Math + Wood = Hard Question

CHScrew

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The technical R&D teacher at my school asked this for an extra credit question on the Final.

How fast is the edge of a router bit moving?

Given a blade of diameter D inches, revolving at a rate of R rpm, a point on the perimeter of the blade will travel the length of the circumference C each revolution.


Speed = distance / time
C = pi x D
pi ~= 3.1416

Speed:

Distance/revolution x revolutions/time = C x R inches/minute

What is the speed of a 1" router blade, moving at 20,000 rpm at the perimeter. Answer must be in miles per hour.
 

Chris15

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So a bit of 25.4mm diameter is moving at 20 000 RPM.
20 000 RPM = 333.333 revs / sec.
angular velocity = 666.666 π radians / sec
Velocity of a point on the bit:
v = ωd (where v is velocity, ω is angular velocity and d is diameter)
v = 666.666π * 0.0254
v = 53.20 m/s
v = 191.5 km/h

No, I do not know the miles per hour. We use the metric system for a reason:twisted:
(But I think it is roughly 120 mph)

This did not seem like the hard question it was billed as (but maybe that is just 4 unit maths being useful), was there some kind of trick I missed?
 

tenor_singer

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So a bit of 25.4mm diameter is moving at 20 000 RPM.
20 000 RPM = 333.333 revs / sec.
angular velocity = 666.666 π radians / sec
Velocity of a point on the bit:
v = ωd (where v is velocity, ω is angular velocity and d is diameter)
v = 666.666π * 0.0254
v = 53.20 m/s
v = 191.5 km/h
No, I do not know the miles per hour. We use the metric system for a reason:twisted:
(But I think it is roughly 120 mph)
This did not seem like the hard question it was billed as (but maybe that is just 4 unit maths being useful), was there some kind of trick I missed?
Just multiply the kph by .6 to get a fair approximation of mph.
 

Chris15

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Just multiply the kph by .6 to get a fair approximation of mph.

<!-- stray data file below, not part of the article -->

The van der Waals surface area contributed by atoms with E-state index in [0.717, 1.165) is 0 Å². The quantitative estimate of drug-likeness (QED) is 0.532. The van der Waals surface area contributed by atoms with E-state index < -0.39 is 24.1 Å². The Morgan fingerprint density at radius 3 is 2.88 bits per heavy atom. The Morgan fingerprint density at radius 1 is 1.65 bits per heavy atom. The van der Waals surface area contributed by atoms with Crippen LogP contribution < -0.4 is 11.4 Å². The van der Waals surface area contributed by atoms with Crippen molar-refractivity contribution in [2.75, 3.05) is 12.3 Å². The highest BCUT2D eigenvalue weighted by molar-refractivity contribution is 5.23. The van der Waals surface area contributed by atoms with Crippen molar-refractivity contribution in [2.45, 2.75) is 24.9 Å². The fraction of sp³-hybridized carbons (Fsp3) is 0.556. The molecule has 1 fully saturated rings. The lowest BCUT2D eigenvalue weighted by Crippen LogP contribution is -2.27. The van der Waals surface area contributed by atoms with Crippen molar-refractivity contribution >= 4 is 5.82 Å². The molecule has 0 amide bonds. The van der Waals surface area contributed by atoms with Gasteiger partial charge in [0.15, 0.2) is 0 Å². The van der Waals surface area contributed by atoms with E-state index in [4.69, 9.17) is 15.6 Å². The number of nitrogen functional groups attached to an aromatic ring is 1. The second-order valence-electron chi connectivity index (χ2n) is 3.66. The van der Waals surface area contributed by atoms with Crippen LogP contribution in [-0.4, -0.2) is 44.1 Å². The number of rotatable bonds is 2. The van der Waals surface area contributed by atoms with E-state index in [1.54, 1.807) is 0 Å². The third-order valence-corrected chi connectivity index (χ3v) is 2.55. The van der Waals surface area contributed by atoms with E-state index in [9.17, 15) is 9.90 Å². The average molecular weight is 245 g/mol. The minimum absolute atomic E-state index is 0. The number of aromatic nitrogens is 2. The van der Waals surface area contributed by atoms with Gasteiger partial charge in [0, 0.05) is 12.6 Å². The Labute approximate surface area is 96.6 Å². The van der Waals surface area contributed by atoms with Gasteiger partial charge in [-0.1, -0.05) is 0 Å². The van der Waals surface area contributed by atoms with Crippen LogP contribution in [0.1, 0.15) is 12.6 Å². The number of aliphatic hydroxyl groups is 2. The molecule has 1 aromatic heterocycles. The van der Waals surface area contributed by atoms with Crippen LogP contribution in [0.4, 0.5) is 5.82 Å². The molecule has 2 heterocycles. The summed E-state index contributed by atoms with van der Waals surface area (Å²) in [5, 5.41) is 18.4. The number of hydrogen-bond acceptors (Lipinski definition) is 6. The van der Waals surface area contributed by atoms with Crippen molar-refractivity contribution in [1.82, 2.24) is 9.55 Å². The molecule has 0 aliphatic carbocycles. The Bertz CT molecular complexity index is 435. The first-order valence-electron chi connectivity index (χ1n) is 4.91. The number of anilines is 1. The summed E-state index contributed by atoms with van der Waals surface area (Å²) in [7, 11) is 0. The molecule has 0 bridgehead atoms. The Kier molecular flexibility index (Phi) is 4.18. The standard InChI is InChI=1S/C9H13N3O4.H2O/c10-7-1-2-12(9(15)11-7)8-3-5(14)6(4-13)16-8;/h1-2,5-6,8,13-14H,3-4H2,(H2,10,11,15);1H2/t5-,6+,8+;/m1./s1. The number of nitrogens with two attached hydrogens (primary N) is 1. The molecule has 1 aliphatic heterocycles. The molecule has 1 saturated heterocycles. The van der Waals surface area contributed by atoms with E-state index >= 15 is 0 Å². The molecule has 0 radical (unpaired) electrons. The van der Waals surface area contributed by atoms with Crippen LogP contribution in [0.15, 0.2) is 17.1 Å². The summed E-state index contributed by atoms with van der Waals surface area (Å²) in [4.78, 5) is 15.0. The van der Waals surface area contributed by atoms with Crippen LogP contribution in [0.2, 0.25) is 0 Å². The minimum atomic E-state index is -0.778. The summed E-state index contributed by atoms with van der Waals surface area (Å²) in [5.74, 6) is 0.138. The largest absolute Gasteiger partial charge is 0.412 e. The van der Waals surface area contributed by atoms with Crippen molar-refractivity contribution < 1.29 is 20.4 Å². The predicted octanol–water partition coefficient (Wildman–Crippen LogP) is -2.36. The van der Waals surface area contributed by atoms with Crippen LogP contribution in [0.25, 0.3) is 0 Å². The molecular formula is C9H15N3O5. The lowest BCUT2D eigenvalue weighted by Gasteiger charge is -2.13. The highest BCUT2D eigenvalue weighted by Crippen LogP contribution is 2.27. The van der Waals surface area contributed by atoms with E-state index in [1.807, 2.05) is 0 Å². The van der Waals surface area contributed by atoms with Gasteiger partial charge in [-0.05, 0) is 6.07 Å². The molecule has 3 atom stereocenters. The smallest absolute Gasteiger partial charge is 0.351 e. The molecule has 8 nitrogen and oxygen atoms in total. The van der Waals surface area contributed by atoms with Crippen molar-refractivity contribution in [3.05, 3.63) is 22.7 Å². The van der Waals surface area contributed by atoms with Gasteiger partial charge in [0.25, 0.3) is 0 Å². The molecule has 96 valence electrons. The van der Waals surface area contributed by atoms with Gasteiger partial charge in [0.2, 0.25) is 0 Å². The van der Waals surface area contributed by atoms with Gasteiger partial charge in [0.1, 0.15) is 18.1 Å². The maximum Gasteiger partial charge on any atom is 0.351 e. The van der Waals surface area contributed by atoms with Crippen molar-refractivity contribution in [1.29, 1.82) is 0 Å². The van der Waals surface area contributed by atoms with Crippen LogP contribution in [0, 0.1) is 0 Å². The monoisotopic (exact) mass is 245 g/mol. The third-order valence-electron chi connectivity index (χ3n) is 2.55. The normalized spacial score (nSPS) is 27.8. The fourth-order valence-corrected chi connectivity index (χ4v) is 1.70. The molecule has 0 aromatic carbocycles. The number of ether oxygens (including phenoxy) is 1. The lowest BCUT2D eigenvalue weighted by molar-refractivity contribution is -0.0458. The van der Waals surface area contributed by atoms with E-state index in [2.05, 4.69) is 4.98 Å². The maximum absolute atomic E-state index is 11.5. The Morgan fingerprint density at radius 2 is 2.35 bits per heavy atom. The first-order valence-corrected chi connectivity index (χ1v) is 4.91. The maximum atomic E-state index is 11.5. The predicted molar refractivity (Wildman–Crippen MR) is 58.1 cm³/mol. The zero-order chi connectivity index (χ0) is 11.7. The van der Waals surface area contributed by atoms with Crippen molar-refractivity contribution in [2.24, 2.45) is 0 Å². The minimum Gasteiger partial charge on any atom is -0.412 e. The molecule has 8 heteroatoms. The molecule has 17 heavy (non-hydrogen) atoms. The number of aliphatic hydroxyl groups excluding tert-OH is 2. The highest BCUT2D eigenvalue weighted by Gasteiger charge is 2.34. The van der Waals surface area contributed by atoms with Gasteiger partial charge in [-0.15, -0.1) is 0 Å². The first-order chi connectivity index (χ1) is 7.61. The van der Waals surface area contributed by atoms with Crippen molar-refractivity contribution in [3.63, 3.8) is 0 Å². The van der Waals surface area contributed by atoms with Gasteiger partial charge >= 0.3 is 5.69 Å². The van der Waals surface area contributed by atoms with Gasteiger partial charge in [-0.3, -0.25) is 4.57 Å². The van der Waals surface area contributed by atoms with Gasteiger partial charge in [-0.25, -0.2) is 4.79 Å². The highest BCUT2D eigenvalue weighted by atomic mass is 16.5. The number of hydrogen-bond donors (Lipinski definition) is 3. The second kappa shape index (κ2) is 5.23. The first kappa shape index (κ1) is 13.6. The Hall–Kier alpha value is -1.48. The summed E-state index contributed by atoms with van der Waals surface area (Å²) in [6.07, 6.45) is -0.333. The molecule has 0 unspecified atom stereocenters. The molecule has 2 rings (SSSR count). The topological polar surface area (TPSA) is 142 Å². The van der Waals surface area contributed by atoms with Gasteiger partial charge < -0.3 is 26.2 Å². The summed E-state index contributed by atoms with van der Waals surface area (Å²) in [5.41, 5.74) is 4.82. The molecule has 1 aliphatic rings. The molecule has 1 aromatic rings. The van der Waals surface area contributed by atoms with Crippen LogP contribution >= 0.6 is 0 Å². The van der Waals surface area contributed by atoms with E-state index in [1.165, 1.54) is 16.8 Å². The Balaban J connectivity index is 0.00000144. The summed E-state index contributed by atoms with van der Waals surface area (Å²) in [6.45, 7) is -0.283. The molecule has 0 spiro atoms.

I don't do miles per hour on principle:mrgreen:. But the conversion is roughly 5/8 x km/h. The only reason I remember is that 8 km/h is a common speed limit in carparks and what not and it is a relic from the days of imperial measures where it was 5 mph...
 

tenor_singer

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I do the same thing but with track. The 1600 m event used to be the "mile", or 1.6 km was the mile. Divide by 1.6 and you'll get 1 km = .6 mile.
 

CHScrew

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north of Pittsburgh, PA
Here's the answer. I didn't get it right either.


Distance/revolution x revolutions/time = C x R inches/minute
= pi x D x R inches/minute
= 3.1416 x D x R inches / minute.

Now... in mph.

(3.1416 x D x R in/min) x (60 min/hr) = 3.1416 x 60 x D x R in/hr
= (188.5 x D x R in/hr) x (1 ft/ 12in) x (1 mi / 5280 ft) = 0.003 x D x R mi/hr.

So, a 1 inch bit at 20,000 rpm is going:

(0.003 x 1 x 20,000) = 60 mph. at the perimeter.
 

tenor_singer

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Chris's method would be a correct solving method.

He got an answer of 191.5 kph which is 120 mph.

The problem is that linear (tangental) velocity is equal to angular velocity times the radius (not the diameter), so the 191.5 (which was figured out using the formula v = wd... don't know how to get greek letters...) was two times bigger than it should have been because diameter is twice the size of the radius. Take half of the 120 mph and there's your 60.
 

Chris15

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Oops, that would be the mistake that stuffed the answer up. But based on the way they mark maths down here, I could have gotten full marks -1 for that...


And I got the Greek letters by using the Windows character map...